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Book 1 - I enjoyed the highly intellectual yet open sexuality. It made a nice contrast between these extremely educated and rational beings and their ability to act on basic and visceral needs. I like complexity in relationships. Norton is a particularly interesting character, very free yet so understated.
Book 2 - by far my favourite! There is a quality in that book that almost feels like magic realism, which I tend to associate with Latin American literature and totally embrace. The treatise on geometry which helps shape Amalfito's broken life is a wonderful symbol. I would probably need to read it again to get its full impact.
Book 3 - remarkably forgettable! Whereas I remember enjoying reading it, as I put the book down, I couldn't remember what it was about nor even its title!... probably because Fate came to me as a drifter and a parenthesis in an otherwise very long and complicated story.
Book 4 - ooo so much could be said about that one! the murders, the complacency, the vileness of the city and its inhabitants. To me, the murders came more as a disease, the reflection of a degenerating society squashed by squalor, vice and poverty, unable to find beauty or any outlet to make room for happiness. Ultimately it doesn't matter who the killer is, the tentacles of evil are too deep.
Book 5 - I loved Reiter as a young man - an aquatic plant amongst men. That image had so much potential and I'm sorry it wasn't pursued. Nonetheless, I was quite taken by his story and therefore disappointed when the focus turned to Lotte at the end. The ending fell short. While I understand that this "open ending" is intentional, I wish it was more about Reiter and not Klaus... felt very unsatisfied.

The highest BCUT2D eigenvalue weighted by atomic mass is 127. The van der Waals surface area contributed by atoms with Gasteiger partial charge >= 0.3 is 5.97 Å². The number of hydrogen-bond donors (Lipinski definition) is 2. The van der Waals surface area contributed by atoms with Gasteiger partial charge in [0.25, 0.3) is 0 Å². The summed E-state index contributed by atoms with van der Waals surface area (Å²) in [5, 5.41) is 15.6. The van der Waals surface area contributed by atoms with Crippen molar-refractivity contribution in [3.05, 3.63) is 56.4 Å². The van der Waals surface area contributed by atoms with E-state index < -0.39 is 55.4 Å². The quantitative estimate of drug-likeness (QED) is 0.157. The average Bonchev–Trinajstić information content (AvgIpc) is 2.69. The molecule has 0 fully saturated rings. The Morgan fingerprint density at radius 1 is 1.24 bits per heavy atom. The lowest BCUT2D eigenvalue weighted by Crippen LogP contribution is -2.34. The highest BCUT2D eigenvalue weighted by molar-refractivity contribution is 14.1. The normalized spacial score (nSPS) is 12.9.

Overall, an incredibly rich work: the number of voices and styles are startling. I really did feel transposed to Mexico or Germany in completely different ambiances and epoch. Truly masterful with intriguing multifaceted characters.
I think that I mentioned on one of the other threads that it helped me, when reading 2666, to keep in mind that Bolano wished all 5 books to be published separately. But as it was published posthumously, he had no control over that aspect of the production. But keeping that in mind as I read kept me from trying to keep putting pieces together that had nothing to do with each other.
Yeah, I liked this read. So far, I think this group is batting 1,000!~!~!
I wasn't sure why Book 3 was included, except that maybe it was a way of letting us know that Amalfitano's daughter got out of the city safely (I spent most of Book 2 worrying that she was going to be killed, and I didn't want that to happen to Amalfitano).
Overall, I was impressed. So many different styles!
Ultimately I did really enjoy the whole book. Although Book 4 was difficult to stomach, I only disliked Book 3 and don't really see the point of it. Book 5 was my favorite and did bring it all together very nicely-- I loved the ending. The writing style is unlike anything I've read and I imagine the feel of the book will stay with me for a long time-- not sure about the story itself. A strange read that I will not recommend to many people, but I'm glad I read it. Now onto To the Lighthouse for another group read! I'll join back up with Buddenbrooks.